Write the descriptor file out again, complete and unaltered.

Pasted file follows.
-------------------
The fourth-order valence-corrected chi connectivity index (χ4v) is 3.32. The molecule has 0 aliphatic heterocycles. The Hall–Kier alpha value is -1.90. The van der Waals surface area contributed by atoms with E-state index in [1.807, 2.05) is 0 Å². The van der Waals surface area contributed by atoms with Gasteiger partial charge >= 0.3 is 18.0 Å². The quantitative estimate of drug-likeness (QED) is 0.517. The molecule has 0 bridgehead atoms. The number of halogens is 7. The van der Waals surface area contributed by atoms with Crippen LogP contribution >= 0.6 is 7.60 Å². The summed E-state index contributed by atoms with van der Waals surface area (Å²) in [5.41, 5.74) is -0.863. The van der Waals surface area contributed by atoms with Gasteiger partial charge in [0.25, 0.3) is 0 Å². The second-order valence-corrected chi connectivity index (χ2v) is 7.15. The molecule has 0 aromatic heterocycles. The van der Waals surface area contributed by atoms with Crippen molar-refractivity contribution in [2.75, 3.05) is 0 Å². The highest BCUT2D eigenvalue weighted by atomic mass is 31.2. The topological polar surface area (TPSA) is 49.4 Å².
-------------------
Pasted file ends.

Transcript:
The fourth-order valence-corrected chi connectivity index (χ4v) is 3.32. The molecule has 0 aliphatic heterocycles. The Hall–Kier alpha value is -1.90. The van der Waals surface area contributed by atoms with E-state index in [1.807, 2.05) is 0 Å². The van der Waals surface area contributed by atoms with Gasteiger partial charge >= 0.3 is 18.0 Å². The quantitative estimate of drug-likeness (QED) is 0.517. The molecule has 0 bridgehead atoms. The number of halogens is 7. The van der Waals surface area contributed by atoms with Crippen LogP contribution >= 0.6 is 7.60 Å². The summed E-state index contributed by atoms with van der Waals surface area (Å²) in [5.41, 5.74) is -0.863. The van der Waals surface area contributed by atoms with Gasteiger partial charge in [0.25, 0.3) is 0 Å². The second-order valence-corrected chi connectivity index (χ2v) is 7.15. The molecule has 0 aromatic heterocycles. The van der Waals surface area contributed by atoms with Crippen molar-refractivity contribution in [2.75, 3.05) is 0 Å². The highest BCUT2D eigenvalue weighted by atomic mass is 31.2. The topological polar surface area (TPSA) is 49.4 Å².